Veterinary Pharmacy for Practicing Pharmacists


Program Details

  • Intended Audience: Pharmacists interested in Veterinary Pharmacy
  • Universal Activity Number: 0012-0000-19-026-H04-P
  • Contact Hours: 15.0
  • Program Fees: $299.00
  • Dates Available: 8/20/2019 to 8/20/2022
  • Activity Type: Practice

Summary

Pharmacists in suburban or rural community settings often receive prescriptions from veterinarians for small animal patients.  To prepare pharmacists to meet the legal counseling requirements, prevent or resolve drug-related problems and safely fill veterinary prescriptions, instruction on veterinary disease states and the human and veterinary prescription medications used to treat these conditions is warranted.  


Objectives

At the end of this activity, participants will be able to: 

  • Review terms and definitions specific to veterinary medicine.
  • Discuss the Animal Medicine Drug Use Clarification Act and how it impacts drug use in companion animals.
  • Recognize current topics in veterinary dispensing, prescribing and compounding.
  • Select the most appropriate veterinary drug information resource to assist pharmacists in safely filling veterinary prescriptions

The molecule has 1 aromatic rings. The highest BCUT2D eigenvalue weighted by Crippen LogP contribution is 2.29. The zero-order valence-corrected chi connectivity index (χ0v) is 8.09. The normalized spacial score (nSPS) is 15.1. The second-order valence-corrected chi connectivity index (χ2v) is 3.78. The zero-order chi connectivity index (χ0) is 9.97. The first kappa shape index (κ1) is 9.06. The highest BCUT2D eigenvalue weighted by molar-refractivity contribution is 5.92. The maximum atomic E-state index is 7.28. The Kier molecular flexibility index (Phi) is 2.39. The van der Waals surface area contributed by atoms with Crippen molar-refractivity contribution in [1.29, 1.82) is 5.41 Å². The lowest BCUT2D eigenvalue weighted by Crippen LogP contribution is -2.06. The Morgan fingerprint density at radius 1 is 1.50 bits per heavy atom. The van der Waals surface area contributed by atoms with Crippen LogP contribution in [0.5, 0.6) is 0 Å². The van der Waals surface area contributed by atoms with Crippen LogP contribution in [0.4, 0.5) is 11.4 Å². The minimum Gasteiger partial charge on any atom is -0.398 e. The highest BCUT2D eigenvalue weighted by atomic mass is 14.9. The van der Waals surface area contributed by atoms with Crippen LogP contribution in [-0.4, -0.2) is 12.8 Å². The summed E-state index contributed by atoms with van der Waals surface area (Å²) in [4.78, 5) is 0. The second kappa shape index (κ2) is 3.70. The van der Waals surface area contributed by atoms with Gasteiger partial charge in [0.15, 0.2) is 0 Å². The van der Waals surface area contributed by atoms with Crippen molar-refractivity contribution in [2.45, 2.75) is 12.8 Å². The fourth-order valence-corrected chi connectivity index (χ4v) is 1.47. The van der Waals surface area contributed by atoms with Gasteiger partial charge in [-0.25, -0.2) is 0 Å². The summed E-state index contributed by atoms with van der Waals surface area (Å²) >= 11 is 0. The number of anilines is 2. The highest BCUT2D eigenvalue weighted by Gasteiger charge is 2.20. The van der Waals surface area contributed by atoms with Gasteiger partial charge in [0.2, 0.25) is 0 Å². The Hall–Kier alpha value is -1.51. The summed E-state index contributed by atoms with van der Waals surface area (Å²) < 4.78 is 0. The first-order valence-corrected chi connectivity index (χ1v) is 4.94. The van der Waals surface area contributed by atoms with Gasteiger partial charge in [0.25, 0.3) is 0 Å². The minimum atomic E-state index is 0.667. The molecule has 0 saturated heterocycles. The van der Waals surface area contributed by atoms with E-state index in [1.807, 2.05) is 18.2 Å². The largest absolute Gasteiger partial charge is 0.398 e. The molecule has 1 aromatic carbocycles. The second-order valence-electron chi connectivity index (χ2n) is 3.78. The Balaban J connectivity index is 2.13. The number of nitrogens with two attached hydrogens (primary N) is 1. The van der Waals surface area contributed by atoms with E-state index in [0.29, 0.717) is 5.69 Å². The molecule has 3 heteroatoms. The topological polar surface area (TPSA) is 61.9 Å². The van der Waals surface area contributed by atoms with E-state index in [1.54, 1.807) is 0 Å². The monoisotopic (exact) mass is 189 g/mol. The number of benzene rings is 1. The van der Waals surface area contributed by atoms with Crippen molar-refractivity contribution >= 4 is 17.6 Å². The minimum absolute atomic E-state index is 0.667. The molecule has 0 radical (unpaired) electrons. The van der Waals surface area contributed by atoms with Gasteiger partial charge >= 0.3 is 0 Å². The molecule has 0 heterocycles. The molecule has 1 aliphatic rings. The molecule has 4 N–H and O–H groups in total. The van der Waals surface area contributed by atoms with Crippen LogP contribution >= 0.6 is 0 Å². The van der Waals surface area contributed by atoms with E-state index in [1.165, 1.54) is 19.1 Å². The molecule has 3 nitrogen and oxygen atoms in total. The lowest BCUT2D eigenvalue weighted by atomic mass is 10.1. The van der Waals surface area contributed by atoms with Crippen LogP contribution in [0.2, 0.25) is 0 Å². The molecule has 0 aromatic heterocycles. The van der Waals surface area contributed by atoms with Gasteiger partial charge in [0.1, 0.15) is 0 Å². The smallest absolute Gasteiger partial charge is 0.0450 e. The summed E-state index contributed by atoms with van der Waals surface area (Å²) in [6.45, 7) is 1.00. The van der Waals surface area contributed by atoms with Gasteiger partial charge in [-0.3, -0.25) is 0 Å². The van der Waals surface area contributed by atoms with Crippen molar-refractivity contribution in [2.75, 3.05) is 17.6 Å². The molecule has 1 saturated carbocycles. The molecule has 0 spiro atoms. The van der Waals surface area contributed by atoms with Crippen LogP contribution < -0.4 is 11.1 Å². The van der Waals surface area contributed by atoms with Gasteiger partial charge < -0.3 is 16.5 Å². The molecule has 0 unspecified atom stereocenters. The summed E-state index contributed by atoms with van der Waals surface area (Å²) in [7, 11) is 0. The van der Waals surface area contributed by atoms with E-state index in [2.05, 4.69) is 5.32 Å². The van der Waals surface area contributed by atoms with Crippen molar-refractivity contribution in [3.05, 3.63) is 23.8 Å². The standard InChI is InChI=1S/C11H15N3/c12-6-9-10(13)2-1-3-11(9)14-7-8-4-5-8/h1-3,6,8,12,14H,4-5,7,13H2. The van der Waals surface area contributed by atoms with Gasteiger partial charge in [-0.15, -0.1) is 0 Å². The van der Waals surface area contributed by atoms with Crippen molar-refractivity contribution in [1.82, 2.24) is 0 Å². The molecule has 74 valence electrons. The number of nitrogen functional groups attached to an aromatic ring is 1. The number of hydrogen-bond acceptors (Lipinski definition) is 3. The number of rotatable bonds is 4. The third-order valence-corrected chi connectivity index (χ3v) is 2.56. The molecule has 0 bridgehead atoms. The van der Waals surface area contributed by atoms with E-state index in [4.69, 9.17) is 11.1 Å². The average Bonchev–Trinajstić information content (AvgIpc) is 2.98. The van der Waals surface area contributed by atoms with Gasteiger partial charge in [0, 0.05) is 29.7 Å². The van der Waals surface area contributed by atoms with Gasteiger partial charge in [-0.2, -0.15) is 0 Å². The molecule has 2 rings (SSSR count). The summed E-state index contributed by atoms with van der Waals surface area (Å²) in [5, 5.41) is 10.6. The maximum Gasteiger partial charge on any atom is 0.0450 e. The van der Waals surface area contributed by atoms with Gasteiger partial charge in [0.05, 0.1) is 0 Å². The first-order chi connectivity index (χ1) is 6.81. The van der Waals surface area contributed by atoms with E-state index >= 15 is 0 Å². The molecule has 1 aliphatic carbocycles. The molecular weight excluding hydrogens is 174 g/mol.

Part 1: Introduction to Veterinary Pharmacy, Legal and Regulatory Topics and Veterinary Informatics

This section focuses on the unique legal and regulatory topics that are applicable to veterinary medicine and veterinary pharmacy. An overview of print and web-based information sources that can support pharmacists in meeting state-mandated counseling requirements, enhance medication compliance and facilitate effective communication with veterinary health care professionals is provided.

At the end of this section, the participant will be able to: 

  • Review terms and definitions specific to veterinary medicine.
  • Discuss the Animal Medicine Drug Use Clarification Act and how it impacts drug use in companion animals.
  • Recognize current topics in veterinary dispensing, prescribing and compounding.
  • Select the most appropriate veterinary drug information resource to assist pharmacists in safely filling veterinary prescriptions.

Part 2: Diabetes Mellitus, Anti-Infective Use and Thyroid Diseases in Veterinary Patients

Diabetes mellitus and thyroid diseases are some of the most common endocrine diseases seen in dogs and cats. Veterinarians will outsource prescriptions for anti-infectives to community pharmacies due to affordability, convenience or owner request. This section provides an overview of clinical signs, diagnosis, treatment and prognosis for each of these disease states or conditions.

At the end of this section, the participant will be able to: 

  • Compare and contrast diabetes in humans versus canine and felines.
  • Summarize the most common maintenance insulins used in the control of DM for dogs and cats.
  • List the most commonly used antibiotic, antifungal and anti-protozoal agents used in the treatment/control of infections in dogs and cats.